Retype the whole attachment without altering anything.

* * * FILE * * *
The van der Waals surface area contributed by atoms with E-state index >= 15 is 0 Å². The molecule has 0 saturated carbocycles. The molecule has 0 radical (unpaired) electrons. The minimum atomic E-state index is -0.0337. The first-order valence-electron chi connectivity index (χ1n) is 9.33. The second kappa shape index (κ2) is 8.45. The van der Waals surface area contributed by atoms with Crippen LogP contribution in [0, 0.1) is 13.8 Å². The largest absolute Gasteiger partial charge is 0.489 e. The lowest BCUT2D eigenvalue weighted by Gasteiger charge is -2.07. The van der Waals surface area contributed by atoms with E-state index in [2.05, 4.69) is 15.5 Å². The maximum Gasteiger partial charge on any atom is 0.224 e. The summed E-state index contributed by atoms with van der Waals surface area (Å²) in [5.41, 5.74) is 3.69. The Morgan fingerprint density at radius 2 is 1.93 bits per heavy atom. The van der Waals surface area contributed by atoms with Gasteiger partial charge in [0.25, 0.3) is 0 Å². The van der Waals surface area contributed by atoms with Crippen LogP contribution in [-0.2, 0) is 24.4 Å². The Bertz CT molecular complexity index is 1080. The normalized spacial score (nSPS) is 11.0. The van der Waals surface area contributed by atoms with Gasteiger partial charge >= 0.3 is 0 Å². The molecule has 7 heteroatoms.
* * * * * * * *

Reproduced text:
The van der Waals surface area contributed by atoms with E-state index >= 15 is 0 Å². The molecule has 0 saturated carbocycles. The molecule has 0 radical (unpaired) electrons. The minimum atomic E-state index is -0.0337. The first-order valence-electron chi connectivity index (χ1n) is 9.33. The second kappa shape index (κ2) is 8.45. The van der Waals surface area contributed by atoms with Crippen LogP contribution in [0, 0.1) is 13.8 Å². The largest absolute Gasteiger partial charge is 0.489 e. The lowest BCUT2D eigenvalue weighted by Gasteiger charge is -2.07. The van der Waals surface area contributed by atoms with E-state index in [2.05, 4.69) is 15.5 Å². The maximum Gasteiger partial charge on any atom is 0.224 e. The summed E-state index contributed by atoms with van der Waals surface area (Å²) in [5.41, 5.74) is 3.69. The Morgan fingerprint density at radius 2 is 1.93 bits per heavy atom. The van der Waals surface area contributed by atoms with Gasteiger partial charge in [0.25, 0.3) is 0 Å². The van der Waals surface area contributed by atoms with Crippen LogP contribution in [-0.2, 0) is 24.4 Å². The Bertz CT molecular complexity index is 1080. The normalized spacial score (nSPS) is 11.0. The van der Waals surface area contributed by atoms with Gasteiger partial charge >= 0.3 is 0 Å². The molecule has 7 heteroatoms.